New Delhi, Oct 25 (UNI) It is an endeavour to explore commonalities through South Asian cultures and thereby promote peace and harmony in the subcontinent.
And what better way to achieve the objective than through the medium of cinema, which evokes tremendous passion among the millions of people residing in various countries in the region.
The inaugural South Asian film festival, showcasing a select group of films from the region, got underway here last night with the screening of the Sri Lankan film 'Dheevari' at the Siri Fort complex.
Renowned Sri Lankan filmmaker Benedet Ratnayake lit the lamp to inaugurate the week-long festival that will screen about 70 films in the mainstream cinema, documentaries and short films from countries Afghanistan, Bangladesh, Bhutan, India, Maldives, Nepal, Pakistan and Sri Lanka.
The lighting of the lamp was followed by the screening and world premier of 'Dheevari'. Directed by Salinda Perera, it depicts the story of a fisherwoman Valli who fights against the inequalities of the feudal system.
The festival was earlier to be inaugurated by Delhi Chief Minister Sheila Dikshit. However, she could not make it due to some pressing engagements.
Organised by the South Asia Foundation in association with the Indian Council of Cultural relations, the festival is part of the foundation's decade-long efforts to foster cooperation and understanding among people of the region.
''The aim of the film festival is to explore commonalities that run across cultures in South Asia as well as to forge an environment of peace and harmony among people of the region.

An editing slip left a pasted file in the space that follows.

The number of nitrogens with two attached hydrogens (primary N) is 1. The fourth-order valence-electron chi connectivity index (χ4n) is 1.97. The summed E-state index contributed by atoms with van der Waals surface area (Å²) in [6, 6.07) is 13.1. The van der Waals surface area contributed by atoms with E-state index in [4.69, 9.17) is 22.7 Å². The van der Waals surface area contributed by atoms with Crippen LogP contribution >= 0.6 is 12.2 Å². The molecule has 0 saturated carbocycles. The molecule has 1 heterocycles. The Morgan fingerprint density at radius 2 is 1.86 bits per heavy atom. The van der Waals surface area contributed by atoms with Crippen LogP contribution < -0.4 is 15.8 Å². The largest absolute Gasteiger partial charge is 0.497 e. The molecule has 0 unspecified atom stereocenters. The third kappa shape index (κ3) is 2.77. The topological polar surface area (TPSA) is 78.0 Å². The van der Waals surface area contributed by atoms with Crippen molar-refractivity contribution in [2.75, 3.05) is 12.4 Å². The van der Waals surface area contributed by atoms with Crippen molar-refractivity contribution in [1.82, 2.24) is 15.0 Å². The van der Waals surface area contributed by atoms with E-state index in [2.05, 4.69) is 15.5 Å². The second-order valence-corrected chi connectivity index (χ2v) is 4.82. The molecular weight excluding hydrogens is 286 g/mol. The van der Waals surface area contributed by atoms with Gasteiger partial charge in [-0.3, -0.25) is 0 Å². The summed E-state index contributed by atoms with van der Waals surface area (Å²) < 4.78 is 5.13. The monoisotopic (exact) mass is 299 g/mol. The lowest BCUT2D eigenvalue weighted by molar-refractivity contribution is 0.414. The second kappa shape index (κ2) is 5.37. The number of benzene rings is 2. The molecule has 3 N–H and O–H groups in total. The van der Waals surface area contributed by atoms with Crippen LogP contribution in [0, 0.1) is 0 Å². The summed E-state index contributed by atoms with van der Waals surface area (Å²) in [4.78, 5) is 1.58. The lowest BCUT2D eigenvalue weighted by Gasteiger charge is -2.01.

When it comes to facilitating cultural interaction between people of South Asian countries, there cannot be a better vehicle than a festival showcasing their films from a common platform as films are the only mode of entertainment for millions of people in these countries,'' Secretary General of the foundation, Rahul Barua said.
Speaking on the occasion, Ms Akhtar, an eminent singer and theatre artiste and executive member of the governing council of the Foundation said, ''South Asian countries have a lot of commonalities running through them. Whether it be Nepal, Bangladesh, Sri Lanka, India or Pakistan, all of them have common customs. This is what we seek to bring out through the festival.'' A unique feature of the event was the that the films being screened cover a wide variety of styles and genres.
They range from parallel films like Sudhir Misra's 'Hazaaron Khwahishein Aisi', Gautam Ghose's 'Paar', Sudhir Misra's 'Chameli' and Amol Palekar's 'Paheli' to multiplex films like Madhur Bhandarkar's 'Page 3' and 'Corporate' and Nagesh Kukunoor's 'Iqbal' and mainstream commercial ventures like Subhash Ghai's 'Pardes', Aziz Mirza's 'Chalte Chalte', Prakash Jha's 'Apharan' and Farhan Akhtar's 'Dil Chahta Hai'. Also screened at the festival will be Anand Patwardhan's controversial film 'War and Peace'.
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